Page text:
P3 Stage Two: Perform

I started the inaugural entry in this blog with the statement I’m not a lawyer, I’m a race car driver. Just after posting that entry, I had a race weekend and I wrote about the first facet of the P3 theme I introduced to you (Plan|Perform|Perfect).

Moving, quite literally in the case of racing, to the second facet – Perform – It’s race day! The track support team and I have gone through our checklists to ensure the car is prepared. Part of my personal checklist is the ritualistic order of putting on the fireproof racing suit, shoes, and balaclava, removing the steering wheel to get in the car, lowering into the tight cockpit, putting on the arm restraint, helmet, 6 point harness and gloves. I flip the battery and fuel switches, listen for the fuel pump, and press the starter. Ritual helps execution – but it’s no replacement for an actual checklist. So, my team double checks my execution.

I drive through the paddock to the grid to wait for the pace lap. I’m calm because I’ve got a plan. I know who is doing what and when. I leave the grid with the other cars in a tight twocar wide column, warming the tires as we run behind the pace car. As we finish the first lap, the pace car peels into the pit road and the columns stay bunched tightly together, transmissions in first gear, ready to accelerate when the starter throws the green flag. Drivers see the green and it’s off to turn one! Without the Plan, it would be utter chaos – all those cars trying to be in exactly the same place at exactly the same time. But with the Plan, I know the drivers in front, beside and behind me. I know their cars’ capabilities and their normal start behavior pattern. I know what to do to hold my position.

The Plan has turned many of the unknowns into knowns. The Plan also considers various things that could happen. For example, I know where the safest run off places are at each turn – how to mitigate against an incident or a mechanical failure. Taking these predictable possibilities into account in the Plan converts the unknown into known unknowns. While I don’t know if it will occur, I know it could and what I’ll do in that situation. As such, the Plan significantly reduces the unknown unknowns.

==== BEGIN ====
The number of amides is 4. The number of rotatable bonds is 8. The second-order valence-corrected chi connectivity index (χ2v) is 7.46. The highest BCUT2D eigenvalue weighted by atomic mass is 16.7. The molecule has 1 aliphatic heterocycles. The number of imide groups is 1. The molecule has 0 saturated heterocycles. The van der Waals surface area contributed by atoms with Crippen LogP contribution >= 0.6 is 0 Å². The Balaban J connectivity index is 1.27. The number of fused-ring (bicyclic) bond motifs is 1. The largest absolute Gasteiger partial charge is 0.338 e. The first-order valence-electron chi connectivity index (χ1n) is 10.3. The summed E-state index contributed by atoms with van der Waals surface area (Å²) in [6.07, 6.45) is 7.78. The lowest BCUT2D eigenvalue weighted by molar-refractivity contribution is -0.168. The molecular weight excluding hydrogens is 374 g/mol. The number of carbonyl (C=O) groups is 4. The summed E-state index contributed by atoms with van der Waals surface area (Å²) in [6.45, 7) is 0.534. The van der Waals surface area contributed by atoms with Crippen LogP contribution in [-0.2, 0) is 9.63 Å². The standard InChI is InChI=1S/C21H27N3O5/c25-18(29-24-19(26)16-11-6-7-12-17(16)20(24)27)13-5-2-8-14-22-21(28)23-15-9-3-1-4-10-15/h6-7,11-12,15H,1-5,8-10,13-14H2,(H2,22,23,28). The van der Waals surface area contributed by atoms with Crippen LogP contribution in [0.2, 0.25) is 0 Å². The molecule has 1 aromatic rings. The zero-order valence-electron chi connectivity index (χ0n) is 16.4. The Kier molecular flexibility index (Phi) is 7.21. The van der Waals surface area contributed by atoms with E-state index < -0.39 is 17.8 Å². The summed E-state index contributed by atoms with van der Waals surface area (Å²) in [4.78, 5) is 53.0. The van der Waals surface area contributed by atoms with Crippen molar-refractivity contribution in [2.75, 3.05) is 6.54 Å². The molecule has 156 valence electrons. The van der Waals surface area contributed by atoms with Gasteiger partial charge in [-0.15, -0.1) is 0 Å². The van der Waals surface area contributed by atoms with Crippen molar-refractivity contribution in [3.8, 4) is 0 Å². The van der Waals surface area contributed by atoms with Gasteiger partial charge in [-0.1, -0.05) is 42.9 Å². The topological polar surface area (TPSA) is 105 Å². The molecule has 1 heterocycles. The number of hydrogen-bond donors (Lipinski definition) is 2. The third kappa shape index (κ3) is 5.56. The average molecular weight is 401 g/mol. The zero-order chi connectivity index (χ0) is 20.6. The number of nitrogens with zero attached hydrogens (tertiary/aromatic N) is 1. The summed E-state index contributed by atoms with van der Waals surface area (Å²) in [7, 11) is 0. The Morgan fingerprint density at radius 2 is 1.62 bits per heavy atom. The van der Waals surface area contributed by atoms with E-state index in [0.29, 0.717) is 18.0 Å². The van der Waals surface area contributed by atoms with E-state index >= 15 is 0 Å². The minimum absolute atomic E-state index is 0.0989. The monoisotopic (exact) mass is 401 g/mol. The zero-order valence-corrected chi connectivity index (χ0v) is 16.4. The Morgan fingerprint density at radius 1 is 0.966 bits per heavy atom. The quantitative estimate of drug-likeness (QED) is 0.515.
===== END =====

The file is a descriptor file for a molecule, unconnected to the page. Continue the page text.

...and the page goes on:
When something does happen, I follow the Plan. If outside the Plan, I react to the new environment and then immediately modify the Plan to that new situation. I then follow the revised Plan. This cycle continues throughout the race.

The lessons learned as a race car driver are all applicable to running a law department. Here’s P3, Stage 2, R3 in a nutshell:

Relax – The project team has a plan – follow it. All team members know the objective of the project and who is going to do what when.

Respond – During the execution phase there are three and only three possible scenarios:

  • First, the environment plays out exactly according to Plan, and the Plan operates as expected;
  • Second, something anticipated by the Plan happens and a known alternative Plan is executed to react to that situation;
  • Third, something unanticipated by the Plan happens and an alternative is developed realtime to react to that situation. Note this may encompass an unanticipated flaw in the Plan as well as an unanticipated change to the operating environment.

Re-Deploy – The modified Plan is performed and the cycle continues until the Project is completed.

This post is shorter than the previous post about the Plan because in reality, execution or performance is the least important part of our P3 approach. A good Plan makes performance easier, more predictable and more able to adapt to a change in the environment.

On the other hand, you could fail to Plan, forget the Plan or disregard the Plan. In a race car, while that might be “exciting” it’s also a recipe for disaster. As I said before, try it in LawLand and let me know how that works out for you.

  • Jeffrey Carr

    I don’t know if anyone picked this up, but in the pre-start checklist above, I removed the steering wheel before I got in the car, but I didn’t put it back on. Needless to say, a race car without a steering wheel is about as useful as a submarine with a screen door! I recited the checklist from memory — thus the first rule of checklists: use the checklist, don’t rely on memory!